Little-Known History

The Child Heroes and the American Invasion of Mexico

It was another beautiful day in Mexico City.  The date was Tuesday, March 4, 1947.  The 33rd President of the United States, the Missouri-born Harry S Truman who was on an official state visit to Mexico, penned this in his hand-written diary:

“Tuesday morning lay a wreath on soldiers monument with lots and lots of ceremony. Then the Foreign Minister and I drive to the Chepultepec where I place a wreath on the Monument to the Ninos [sic] Heros [sic]-cadets who stood up to Old Fuss & Feathers until all but one was killed. He wraped [sic] the Mexican Flag around himself and jumped 200 feet to his death. The monument is where he fell. Had all the cadets lined up and the Foreign Minister and the Commandant of the Cadets wept-so did news men and photographers. I almost did myself. It seems that tribute to these young heros [sic] really set off the visit. They had it coming.”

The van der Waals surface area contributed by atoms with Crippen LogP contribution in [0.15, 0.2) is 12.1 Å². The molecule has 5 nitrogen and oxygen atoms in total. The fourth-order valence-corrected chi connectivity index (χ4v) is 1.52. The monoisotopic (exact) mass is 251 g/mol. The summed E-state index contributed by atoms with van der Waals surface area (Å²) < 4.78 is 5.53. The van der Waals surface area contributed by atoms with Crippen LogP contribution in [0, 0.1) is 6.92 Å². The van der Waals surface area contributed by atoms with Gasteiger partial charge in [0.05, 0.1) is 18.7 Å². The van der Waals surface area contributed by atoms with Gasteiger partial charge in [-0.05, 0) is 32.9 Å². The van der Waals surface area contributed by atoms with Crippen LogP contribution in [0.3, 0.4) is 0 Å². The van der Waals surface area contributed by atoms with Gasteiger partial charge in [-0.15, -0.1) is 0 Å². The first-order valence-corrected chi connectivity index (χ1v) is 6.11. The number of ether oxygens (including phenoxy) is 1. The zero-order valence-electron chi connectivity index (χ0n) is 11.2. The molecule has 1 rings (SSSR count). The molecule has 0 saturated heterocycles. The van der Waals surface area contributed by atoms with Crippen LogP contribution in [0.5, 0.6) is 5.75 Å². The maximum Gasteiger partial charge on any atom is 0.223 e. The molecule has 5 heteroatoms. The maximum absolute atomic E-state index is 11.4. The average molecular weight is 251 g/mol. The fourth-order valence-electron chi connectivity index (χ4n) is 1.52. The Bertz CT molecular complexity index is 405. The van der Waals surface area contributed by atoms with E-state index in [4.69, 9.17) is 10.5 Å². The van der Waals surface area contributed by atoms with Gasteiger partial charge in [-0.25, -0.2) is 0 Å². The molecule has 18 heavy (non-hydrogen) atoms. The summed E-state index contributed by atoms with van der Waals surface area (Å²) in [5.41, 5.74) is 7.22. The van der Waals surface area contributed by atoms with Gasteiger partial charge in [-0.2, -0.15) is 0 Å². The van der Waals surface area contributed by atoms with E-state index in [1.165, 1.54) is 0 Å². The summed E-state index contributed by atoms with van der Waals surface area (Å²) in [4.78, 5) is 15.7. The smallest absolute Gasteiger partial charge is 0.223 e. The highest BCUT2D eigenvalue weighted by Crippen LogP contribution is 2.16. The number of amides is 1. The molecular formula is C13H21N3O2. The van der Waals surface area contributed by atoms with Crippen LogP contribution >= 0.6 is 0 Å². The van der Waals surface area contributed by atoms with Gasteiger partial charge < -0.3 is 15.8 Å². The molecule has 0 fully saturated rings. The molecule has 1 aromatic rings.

After the ceremony at Chepultepec a reporter asked a very somber President Truman why he would place a wreath at a memorial to those who fought against the United States.  Truman replied, “Brave men don’t belong to any one country. I respect bravery wherever I see it.”

In Mexico every schoolchild knows the story of the Niños Héroes.  There are streets named for the “child heroes,” also translated into English as “boy heroes” or “hero cadets.”  In the late 1980s the 5,000-peso bill had the likenesses of the boys proudly displayed on the front of the note.  The rarely seen modern-day 50 -peso coin honors them.  There are even subway stations in Mexico City and Monterrey called “Niños Héroes.”  Very few people north of the border know anything about these 6 brave cadets or the circumstances that led to their untimely deaths.